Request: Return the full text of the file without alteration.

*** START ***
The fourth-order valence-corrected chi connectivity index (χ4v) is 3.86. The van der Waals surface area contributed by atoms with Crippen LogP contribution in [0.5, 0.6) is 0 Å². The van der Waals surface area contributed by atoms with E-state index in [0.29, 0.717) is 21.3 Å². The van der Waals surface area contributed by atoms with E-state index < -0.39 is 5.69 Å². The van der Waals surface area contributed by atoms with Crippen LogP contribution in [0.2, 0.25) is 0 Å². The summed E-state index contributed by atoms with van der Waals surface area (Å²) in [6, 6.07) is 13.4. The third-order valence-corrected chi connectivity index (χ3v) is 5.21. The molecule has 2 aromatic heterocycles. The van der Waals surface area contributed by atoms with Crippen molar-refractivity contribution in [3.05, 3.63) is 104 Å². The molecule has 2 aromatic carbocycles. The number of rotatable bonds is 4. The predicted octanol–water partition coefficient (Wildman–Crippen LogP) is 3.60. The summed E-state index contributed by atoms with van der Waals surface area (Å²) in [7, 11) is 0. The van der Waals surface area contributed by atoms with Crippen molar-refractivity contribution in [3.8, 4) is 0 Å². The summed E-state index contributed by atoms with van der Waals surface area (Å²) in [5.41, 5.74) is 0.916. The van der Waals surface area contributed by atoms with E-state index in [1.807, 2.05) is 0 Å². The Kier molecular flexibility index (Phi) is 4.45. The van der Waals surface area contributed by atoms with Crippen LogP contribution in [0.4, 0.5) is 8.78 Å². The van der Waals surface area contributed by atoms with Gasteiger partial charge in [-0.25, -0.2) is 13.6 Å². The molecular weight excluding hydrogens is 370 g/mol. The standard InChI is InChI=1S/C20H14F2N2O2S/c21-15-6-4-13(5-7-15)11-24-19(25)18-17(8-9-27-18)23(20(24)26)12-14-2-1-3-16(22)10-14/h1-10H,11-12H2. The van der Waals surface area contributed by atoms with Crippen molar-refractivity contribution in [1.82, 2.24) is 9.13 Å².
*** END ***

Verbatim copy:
The fourth-order valence-corrected chi connectivity index (χ4v) is 3.86. The van der Waals surface area contributed by atoms with Crippen LogP contribution in [0.5, 0.6) is 0 Å². The van der Waals surface area contributed by atoms with E-state index in [0.29, 0.717) is 21.3 Å². The van der Waals surface area contributed by atoms with E-state index < -0.39 is 5.69 Å². The van der Waals surface area contributed by atoms with Crippen LogP contribution in [0.2, 0.25) is 0 Å². The summed E-state index contributed by atoms with van der Waals surface area (Å²) in [6, 6.07) is 13.4. The third-order valence-corrected chi connectivity index (χ3v) is 5.21. The molecule has 2 aromatic heterocycles. The van der Waals surface area contributed by atoms with Crippen molar-refractivity contribution in [3.05, 3.63) is 104 Å². The molecule has 2 aromatic carbocycles. The number of rotatable bonds is 4. The predicted octanol–water partition coefficient (Wildman–Crippen LogP) is 3.60. The summed E-state index contributed by atoms with van der Waals surface area (Å²) in [7, 11) is 0. The van der Waals surface area contributed by atoms with Crippen molar-refractivity contribution in [3.8, 4) is 0 Å². The summed E-state index contributed by atoms with van der Waals surface area (Å²) in [5.41, 5.74) is 0.916. The van der Waals surface area contributed by atoms with E-state index in [1.807, 2.05) is 0 Å². The Kier molecular flexibility index (Phi) is 4.45. The van der Waals surface area contributed by atoms with Crippen LogP contribution in [0.4, 0.5) is 8.78 Å². The van der Waals surface area contributed by atoms with Gasteiger partial charge in [-0.25, -0.2) is 13.6 Å². The molecular weight excluding hydrogens is 370 g/mol. The standard InChI is InChI=1S/C20H14F2N2O2S/c21-15-6-4-13(5-7-15)11-24-19(25)18-17(8-9-27-18)23(20(24)26)12-14-2-1-3-16(22)10-14/h1-10H,11-12H2. The van der Waals surface area contributed by atoms with Crippen molar-refractivity contribution in [1.82, 2.24) is 9.13 Å².